For almost all of their growing years our kids have not had their own desk. We had shared work spaces - craft tables, computer desks, in common living areas. When they were young there wasn't a need for individual desk space, then we had those years on the peninsula moving around from house to house and we made due with what was available. Before moving to Montreal we knew we wanted personal desk space for each member of the family.
To accommodate a desk for each girl in their room Damien converted their beds to loft beds. Damien built the girls' beds four years ago when we lived at the ski chalet and had access to our friend's wood working tools.
Last summer, he borrowed another friend's workshop and tools to raise the beds and build desks. The girls stained and finished the desks themselves.
The challenge with the girls room has been to tie together the girls' unique styles and decorating preferences. (Sci-fi meets My Little Pony.) The girls each choose their own bedding at IKEA and we settled on turquoise blue/green to be the unifying color.
One of the ideas I have in mind to bring it all together is to hang string lights with colored balls along the ceiling. There is a boutique lighting store on St. Denis in Montreal that lets you create your own mix of colors. These lights are adorable and I think could bring the room together quite nicely.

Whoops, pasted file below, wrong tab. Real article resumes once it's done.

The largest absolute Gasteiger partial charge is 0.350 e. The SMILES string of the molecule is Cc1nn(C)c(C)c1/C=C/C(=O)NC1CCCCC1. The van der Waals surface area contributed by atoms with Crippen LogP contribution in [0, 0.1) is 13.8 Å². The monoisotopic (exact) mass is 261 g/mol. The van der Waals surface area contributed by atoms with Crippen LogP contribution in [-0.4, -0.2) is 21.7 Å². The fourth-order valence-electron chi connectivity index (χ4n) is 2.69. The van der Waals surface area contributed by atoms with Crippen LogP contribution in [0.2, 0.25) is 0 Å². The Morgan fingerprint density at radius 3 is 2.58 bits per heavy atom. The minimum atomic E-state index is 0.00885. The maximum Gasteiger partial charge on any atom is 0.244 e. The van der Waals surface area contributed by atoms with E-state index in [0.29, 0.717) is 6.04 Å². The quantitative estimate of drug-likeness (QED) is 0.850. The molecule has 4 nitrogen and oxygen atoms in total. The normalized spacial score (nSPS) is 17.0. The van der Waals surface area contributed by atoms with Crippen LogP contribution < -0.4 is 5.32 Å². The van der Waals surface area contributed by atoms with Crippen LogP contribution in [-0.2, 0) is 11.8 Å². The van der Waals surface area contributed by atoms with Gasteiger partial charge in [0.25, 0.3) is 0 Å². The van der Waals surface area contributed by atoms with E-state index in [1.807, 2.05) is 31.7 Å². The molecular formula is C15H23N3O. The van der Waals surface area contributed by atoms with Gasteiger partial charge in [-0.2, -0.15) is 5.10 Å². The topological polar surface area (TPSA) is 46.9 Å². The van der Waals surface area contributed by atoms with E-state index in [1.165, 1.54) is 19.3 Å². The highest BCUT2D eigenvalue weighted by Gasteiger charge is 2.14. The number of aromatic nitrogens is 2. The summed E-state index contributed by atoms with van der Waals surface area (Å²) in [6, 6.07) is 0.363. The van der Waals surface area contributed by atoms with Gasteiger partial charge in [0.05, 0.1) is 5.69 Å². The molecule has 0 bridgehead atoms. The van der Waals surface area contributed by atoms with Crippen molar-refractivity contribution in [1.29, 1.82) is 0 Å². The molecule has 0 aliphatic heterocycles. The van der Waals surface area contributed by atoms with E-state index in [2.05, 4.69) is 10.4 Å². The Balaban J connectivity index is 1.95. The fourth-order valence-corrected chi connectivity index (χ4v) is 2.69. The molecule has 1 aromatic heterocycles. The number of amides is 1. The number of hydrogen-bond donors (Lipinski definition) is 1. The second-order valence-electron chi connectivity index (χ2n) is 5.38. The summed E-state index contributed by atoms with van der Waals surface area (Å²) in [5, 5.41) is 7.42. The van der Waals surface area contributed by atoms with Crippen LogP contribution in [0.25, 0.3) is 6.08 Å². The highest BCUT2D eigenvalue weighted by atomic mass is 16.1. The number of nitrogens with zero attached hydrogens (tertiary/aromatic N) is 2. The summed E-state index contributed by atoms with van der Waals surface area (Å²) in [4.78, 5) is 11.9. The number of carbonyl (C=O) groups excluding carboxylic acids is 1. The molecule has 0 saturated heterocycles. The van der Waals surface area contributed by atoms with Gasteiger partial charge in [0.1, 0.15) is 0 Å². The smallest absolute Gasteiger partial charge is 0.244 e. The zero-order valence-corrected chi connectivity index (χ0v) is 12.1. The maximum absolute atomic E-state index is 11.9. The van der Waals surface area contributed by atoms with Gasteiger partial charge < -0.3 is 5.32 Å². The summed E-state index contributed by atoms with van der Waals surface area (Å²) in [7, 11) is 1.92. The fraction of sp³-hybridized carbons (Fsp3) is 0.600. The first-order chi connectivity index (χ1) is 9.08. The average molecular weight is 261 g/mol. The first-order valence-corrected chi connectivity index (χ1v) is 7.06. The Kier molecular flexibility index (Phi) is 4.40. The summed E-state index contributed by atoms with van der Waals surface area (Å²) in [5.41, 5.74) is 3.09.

This is a good palette inspiration that suits both the girls' tastes. (Color palettes are so much fun!)
The girls' room is almost never this tidy. I had to plan the timing of this photo very carefully. It's their room, I try to give them the freedom to make their choices about this space but since our home is quite small and we rarely close bedroom doors I do request regular tidy sessions. (I know my Dad is going to want to comment now on the chaotic state of my bedroom as a teenage girl. He often reminds me of this with some incredulity since I am a fastidious housekeeper now.)
We still need to buy/build/roadside-rescue some nice shelving (with closing doors preferably) for the girls' room for all their "special personal effects" and creative supplies - fabric, papers, journaling materials, etc. Currently, all of that is in bins but assessing and accessing their contents is difficult. As a rule, I want creative supplies very easy to get to and very easy to clean up.
The apartment didn't come with window treatments so I purchased all our curtains at IKEA. They were too long, covering the hot water heaters below all the windows, so I hemmed them and kept the extra fabric to make covers for throw pillows. One of these days I plan to get around to that project.
We have four closets in the house. One in each room and a small hallway closet we use for off-season jackets and footwear.
Bedroom closets store each person's backpack(s), sleeping bag (kept in large loose bags), and outdoor bin. These are the bins where we store personal hiking, skiing, backpacking effects that aren't in immediate use. For example, ski helmets, winter mitts, headlamps, etc.